Good Day all. The door won't close on my 23, it has been that way since I got it. The guy I bought it from said "it just needs adjusting", I'm thinkin maybe a little more than that. It appears the opening is too tight. Do I get out the porta-power? Model T's are all new to me, so I come to the PRO's. What kind of info do I need to get to you all?
No porta power unless you like the sound of breaking wood. I think the 1st thing I would do is consider shimming the center body /frame mounting bolt- this will tend to spread the door opening open at the top (if that's where its too small). Put a shim between the two mounting brackets and see if that helps. Hard to diagnose without more details. latch, hinges etc.
lets do some pics & is this a roadster or touring. charley
I agree with Dan McE, Get someone to help you then remove the body bolt and use a pry bar to lift the body a bit. Have your friend watch how the door fit changes. You can then figure out the size shim you need to use.
Thanks guys. I like the response to the porta-power. It is a roadster. I will get some pics and measurements today. I took the door off yesterday. It is tighter at the top. Hinges are good the latch works if you force the door into the opening.
If the door is tight at the top, that might mean it is sagging.
Sagging can be remedied by by shimming the hinge toward the bottom of the door opening.
If you have ever shimmed door hinges in your home or kitchen cupboard hinges, you'll know what I'm writing about.
The entire body is built on a wood frame. The sheet metal parts are nailed to the wood. First thing to check is the condition of the wood. Is it rotten? or have termites? If the wood is good, is it warped? Check also the condition of the hinges whether bent or loose where mounted. If all the above are good, start with the radiator and cowl and the hood fit to them. Shim as necessary to get them to fit properly. Then work your back by experimenting with raising or lowering the body at the various frame mounts. When you get one part to fit, shimming the next part will sometimes change the fit of the other one which used to fit. So you need to go down one side and then the other from front to back until you get everything to fit. Do all this on a level surface such as a garage of level driveway. If the surface leans, it can also affect the fit of the doors. Even the top can cause things to move. When you have the top up there is a strain which is not present when the top is down!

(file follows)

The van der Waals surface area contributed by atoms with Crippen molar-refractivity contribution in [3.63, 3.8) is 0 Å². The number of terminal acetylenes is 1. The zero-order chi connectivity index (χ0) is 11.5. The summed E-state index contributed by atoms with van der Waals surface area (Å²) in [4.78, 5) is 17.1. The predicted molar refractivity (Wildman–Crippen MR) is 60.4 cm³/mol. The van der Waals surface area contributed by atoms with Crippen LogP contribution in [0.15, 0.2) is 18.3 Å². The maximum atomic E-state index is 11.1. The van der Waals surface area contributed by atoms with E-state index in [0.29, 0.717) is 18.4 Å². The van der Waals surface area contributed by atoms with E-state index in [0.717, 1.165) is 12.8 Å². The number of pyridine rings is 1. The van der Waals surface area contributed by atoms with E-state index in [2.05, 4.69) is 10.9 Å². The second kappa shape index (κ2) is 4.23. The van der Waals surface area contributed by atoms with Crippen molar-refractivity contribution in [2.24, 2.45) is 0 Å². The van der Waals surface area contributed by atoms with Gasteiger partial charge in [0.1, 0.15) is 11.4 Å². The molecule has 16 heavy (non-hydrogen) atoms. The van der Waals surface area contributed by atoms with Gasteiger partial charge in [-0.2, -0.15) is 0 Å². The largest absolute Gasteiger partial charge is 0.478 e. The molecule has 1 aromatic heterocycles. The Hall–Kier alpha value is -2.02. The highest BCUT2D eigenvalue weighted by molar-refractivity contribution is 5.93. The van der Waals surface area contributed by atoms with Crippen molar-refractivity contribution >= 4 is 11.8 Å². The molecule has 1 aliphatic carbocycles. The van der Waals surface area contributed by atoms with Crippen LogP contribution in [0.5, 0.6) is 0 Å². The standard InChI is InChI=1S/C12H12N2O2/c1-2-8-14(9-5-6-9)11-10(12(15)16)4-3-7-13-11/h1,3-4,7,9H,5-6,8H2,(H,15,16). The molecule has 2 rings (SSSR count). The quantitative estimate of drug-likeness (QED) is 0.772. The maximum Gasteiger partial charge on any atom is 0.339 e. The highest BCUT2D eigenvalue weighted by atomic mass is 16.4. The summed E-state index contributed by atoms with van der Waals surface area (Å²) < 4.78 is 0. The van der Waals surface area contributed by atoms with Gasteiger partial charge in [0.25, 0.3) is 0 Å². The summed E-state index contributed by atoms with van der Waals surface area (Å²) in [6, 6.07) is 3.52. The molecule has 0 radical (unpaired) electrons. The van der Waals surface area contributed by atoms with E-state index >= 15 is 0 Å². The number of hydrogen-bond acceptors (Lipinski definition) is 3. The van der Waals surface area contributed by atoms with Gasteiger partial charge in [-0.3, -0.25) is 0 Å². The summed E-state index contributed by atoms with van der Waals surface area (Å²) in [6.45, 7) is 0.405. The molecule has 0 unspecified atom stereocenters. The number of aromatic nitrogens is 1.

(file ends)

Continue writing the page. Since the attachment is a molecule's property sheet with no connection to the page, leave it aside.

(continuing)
Don't get discouraged. It CAN be done.
Charley, subject line is "HELP! 1923 Roadster door won't close."
Again guys, thanks for the info the hinges are perfect, all the wood seems to be good, but its funny you should bring up starting to shim from the front because the hood doesn't line up well either. Will start that process. What do you all use for shims? Will have some pics tonight.
What I used for shims was small pieces of an old tire casing with holes drilled through for the bolts. You will usually need the most around the area of the cowl. This is the area where the rear engine mounts are located and gets a lot of weight and torque in this area. And the torque is toward the right side of the chassis. So that is where most of the sags occur. You might need two thicknesses of tire or you might need something thinner. You could even go to several layers of sheetmetal such as cans. But whatever you use, it needs to be strong enough that it won't just fall out as you drive the car.
Belting material works well, has fabric in it so the rubber doesn't just squish out over time. Farm supply place should have some. You just need a scrap piece, so ask around!
I get belt material from local gravel pit. They always have pieces laying around and its free.